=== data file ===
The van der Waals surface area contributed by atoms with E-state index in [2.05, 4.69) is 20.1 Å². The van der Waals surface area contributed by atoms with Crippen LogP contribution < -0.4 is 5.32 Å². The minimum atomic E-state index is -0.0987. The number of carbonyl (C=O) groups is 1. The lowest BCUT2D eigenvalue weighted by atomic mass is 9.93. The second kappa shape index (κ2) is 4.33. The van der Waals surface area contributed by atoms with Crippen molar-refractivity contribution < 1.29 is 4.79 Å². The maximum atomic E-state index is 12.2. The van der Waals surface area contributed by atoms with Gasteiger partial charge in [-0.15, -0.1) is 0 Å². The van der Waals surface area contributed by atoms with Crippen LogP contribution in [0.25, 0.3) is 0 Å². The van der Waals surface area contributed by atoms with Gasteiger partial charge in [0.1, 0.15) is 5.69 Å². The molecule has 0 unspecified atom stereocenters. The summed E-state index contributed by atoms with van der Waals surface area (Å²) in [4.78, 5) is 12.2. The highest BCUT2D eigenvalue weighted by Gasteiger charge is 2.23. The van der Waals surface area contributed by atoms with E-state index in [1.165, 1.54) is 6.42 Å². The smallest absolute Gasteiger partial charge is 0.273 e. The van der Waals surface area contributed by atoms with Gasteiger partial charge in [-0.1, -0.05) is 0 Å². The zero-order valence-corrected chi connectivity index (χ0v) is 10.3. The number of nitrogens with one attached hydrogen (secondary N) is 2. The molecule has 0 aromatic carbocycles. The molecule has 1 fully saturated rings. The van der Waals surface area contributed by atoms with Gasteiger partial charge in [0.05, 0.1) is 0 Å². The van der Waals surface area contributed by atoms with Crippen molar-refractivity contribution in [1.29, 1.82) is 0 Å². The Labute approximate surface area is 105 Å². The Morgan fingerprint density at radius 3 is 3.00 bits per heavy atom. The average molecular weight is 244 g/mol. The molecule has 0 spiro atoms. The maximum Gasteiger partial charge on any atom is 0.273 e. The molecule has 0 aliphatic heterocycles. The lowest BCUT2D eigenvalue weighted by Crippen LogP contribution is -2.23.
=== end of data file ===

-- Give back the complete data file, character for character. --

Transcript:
The van der Waals surface area contributed by atoms with E-state index in [2.05, 4.69) is 20.1 Å². The van der Waals surface area contributed by atoms with Crippen LogP contribution < -0.4 is 5.32 Å². The minimum atomic E-state index is -0.0987. The number of carbonyl (C=O) groups is 1. The lowest BCUT2D eigenvalue weighted by atomic mass is 9.93. The second kappa shape index (κ2) is 4.33. The van der Waals surface area contributed by atoms with Crippen molar-refractivity contribution < 1.29 is 4.79 Å². The maximum atomic E-state index is 12.2. The van der Waals surface area contributed by atoms with Gasteiger partial charge in [-0.15, -0.1) is 0 Å². The van der Waals surface area contributed by atoms with Crippen LogP contribution in [0.25, 0.3) is 0 Å². The van der Waals surface area contributed by atoms with Gasteiger partial charge in [0.1, 0.15) is 5.69 Å². The molecule has 0 unspecified atom stereocenters. The summed E-state index contributed by atoms with van der Waals surface area (Å²) in [4.78, 5) is 12.2. The highest BCUT2D eigenvalue weighted by Gasteiger charge is 2.23. The van der Waals surface area contributed by atoms with E-state index in [1.165, 1.54) is 6.42 Å². The smallest absolute Gasteiger partial charge is 0.273 e. The van der Waals surface area contributed by atoms with Gasteiger partial charge in [-0.1, -0.05) is 0 Å². The zero-order valence-corrected chi connectivity index (χ0v) is 10.3. The number of nitrogens with one attached hydrogen (secondary N) is 2. The molecule has 0 aromatic carbocycles. The molecule has 1 fully saturated rings. The van der Waals surface area contributed by atoms with Gasteiger partial charge in [0.05, 0.1) is 0 Å². The van der Waals surface area contributed by atoms with Crippen molar-refractivity contribution in [1.29, 1.82) is 0 Å². The Labute approximate surface area is 105 Å². The Morgan fingerprint density at radius 3 is 3.00 bits per heavy atom. The average molecular weight is 244 g/mol. The molecule has 0 spiro atoms. The maximum Gasteiger partial charge on any atom is 0.273 e. The molecule has 0 aliphatic heterocycles. The lowest BCUT2D eigenvalue weighted by Crippen LogP contribution is -2.23.